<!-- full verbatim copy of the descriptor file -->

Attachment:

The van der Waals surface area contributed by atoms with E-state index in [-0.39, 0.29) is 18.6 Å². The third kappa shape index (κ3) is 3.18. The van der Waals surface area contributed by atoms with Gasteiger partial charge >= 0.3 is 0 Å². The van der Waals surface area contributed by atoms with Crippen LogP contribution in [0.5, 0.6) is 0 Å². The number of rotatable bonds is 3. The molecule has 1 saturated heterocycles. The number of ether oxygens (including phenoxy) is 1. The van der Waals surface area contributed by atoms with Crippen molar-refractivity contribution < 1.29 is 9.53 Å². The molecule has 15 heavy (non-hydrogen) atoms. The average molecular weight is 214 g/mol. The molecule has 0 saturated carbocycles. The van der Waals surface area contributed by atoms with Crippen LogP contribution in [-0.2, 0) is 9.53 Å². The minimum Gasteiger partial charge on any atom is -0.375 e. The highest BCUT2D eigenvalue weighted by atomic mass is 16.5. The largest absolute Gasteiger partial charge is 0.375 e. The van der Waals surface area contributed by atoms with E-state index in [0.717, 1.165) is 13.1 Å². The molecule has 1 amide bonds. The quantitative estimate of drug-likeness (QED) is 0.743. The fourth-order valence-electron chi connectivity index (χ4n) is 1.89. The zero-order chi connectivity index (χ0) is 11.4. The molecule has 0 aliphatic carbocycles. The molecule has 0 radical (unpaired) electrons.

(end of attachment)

The van der Waals surface area contributed by atoms with E-state index in [-0.39, 0.29) is 18.6 Å². The third kappa shape index (κ3) is 3.18. The van der Waals surface area contributed by atoms with Gasteiger partial charge >= 0.3 is 0 Å². The van der Waals surface area contributed by atoms with Crippen LogP contribution in [0.5, 0.6) is 0 Å². The number of rotatable bonds is 3. The molecule has 1 saturated heterocycles. The number of ether oxygens (including phenoxy) is 1. The van der Waals surface area contributed by atoms with Crippen molar-refractivity contribution < 1.29 is 9.53 Å². The molecule has 15 heavy (non-hydrogen) atoms. The average molecular weight is 214 g/mol. The molecule has 0 saturated carbocycles. The van der Waals surface area contributed by atoms with Crippen LogP contribution in [-0.2, 0) is 9.53 Å². The minimum Gasteiger partial charge on any atom is -0.375 e. The highest BCUT2D eigenvalue weighted by atomic mass is 16.5. The largest absolute Gasteiger partial charge is 0.375 e. The van der Waals surface area contributed by atoms with E-state index in [0.717, 1.165) is 13.1 Å². The molecule has 1 amide bonds. The quantitative estimate of drug-likeness (QED) is 0.743. The fourth-order valence-electron chi connectivity index (χ4n) is 1.89. The zero-order chi connectivity index (χ0) is 11.4. The molecule has 0 aliphatic carbocycles. The molecule has 0 radical (unpaired) electrons.